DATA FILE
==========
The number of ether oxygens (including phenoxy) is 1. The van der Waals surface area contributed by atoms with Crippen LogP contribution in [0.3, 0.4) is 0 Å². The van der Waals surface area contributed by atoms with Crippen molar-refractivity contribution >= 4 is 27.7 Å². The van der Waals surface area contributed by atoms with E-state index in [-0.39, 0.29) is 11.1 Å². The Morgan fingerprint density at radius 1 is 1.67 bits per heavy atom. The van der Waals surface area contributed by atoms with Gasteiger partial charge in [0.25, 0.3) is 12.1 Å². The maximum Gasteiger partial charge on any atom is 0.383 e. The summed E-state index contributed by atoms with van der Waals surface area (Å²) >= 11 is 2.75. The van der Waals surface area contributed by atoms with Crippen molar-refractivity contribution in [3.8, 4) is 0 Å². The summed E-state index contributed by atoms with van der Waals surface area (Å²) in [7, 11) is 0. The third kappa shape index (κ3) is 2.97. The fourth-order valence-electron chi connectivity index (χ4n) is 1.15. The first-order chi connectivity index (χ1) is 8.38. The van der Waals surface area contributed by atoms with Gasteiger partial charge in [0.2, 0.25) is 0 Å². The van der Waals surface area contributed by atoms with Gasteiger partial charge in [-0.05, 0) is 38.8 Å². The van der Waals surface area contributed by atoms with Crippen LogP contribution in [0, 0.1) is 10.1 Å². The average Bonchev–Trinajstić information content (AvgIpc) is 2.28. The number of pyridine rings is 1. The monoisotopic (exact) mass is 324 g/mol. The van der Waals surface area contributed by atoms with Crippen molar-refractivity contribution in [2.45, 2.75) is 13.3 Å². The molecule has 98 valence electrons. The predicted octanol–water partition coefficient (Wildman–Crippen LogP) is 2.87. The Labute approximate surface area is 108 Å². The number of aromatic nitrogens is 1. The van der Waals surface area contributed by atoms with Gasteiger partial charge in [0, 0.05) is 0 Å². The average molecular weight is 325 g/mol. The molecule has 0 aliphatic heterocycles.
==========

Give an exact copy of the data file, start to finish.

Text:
The number of ether oxygens (including phenoxy) is 1. The van der Waals surface area contributed by atoms with Crippen LogP contribution in [0.3, 0.4) is 0 Å². The van der Waals surface area contributed by atoms with Crippen molar-refractivity contribution >= 4 is 27.7 Å². The van der Waals surface area contributed by atoms with E-state index in [-0.39, 0.29) is 11.1 Å². The Morgan fingerprint density at radius 1 is 1.67 bits per heavy atom. The van der Waals surface area contributed by atoms with Gasteiger partial charge in [0.25, 0.3) is 12.1 Å². The maximum Gasteiger partial charge on any atom is 0.383 e. The summed E-state index contributed by atoms with van der Waals surface area (Å²) >= 11 is 2.75. The van der Waals surface area contributed by atoms with Crippen molar-refractivity contribution in [3.8, 4) is 0 Å². The summed E-state index contributed by atoms with van der Waals surface area (Å²) in [7, 11) is 0. The third kappa shape index (κ3) is 2.97. The fourth-order valence-electron chi connectivity index (χ4n) is 1.15. The first-order chi connectivity index (χ1) is 8.38. The van der Waals surface area contributed by atoms with Gasteiger partial charge in [0.2, 0.25) is 0 Å². The van der Waals surface area contributed by atoms with Gasteiger partial charge in [-0.05, 0) is 38.8 Å². The van der Waals surface area contributed by atoms with Crippen LogP contribution in [0, 0.1) is 10.1 Å². The average Bonchev–Trinajstić information content (AvgIpc) is 2.28. The number of pyridine rings is 1. The monoisotopic (exact) mass is 324 g/mol. The van der Waals surface area contributed by atoms with Crippen molar-refractivity contribution in [2.45, 2.75) is 13.3 Å². The molecule has 98 valence electrons. The predicted octanol–water partition coefficient (Wildman–Crippen LogP) is 2.87. The Labute approximate surface area is 108 Å². The number of aromatic nitrogens is 1. The van der Waals surface area contributed by atoms with Gasteiger partial charge in [0, 0.05) is 0 Å². The average molecular weight is 325 g/mol. The molecule has 0 aliphatic heterocycles.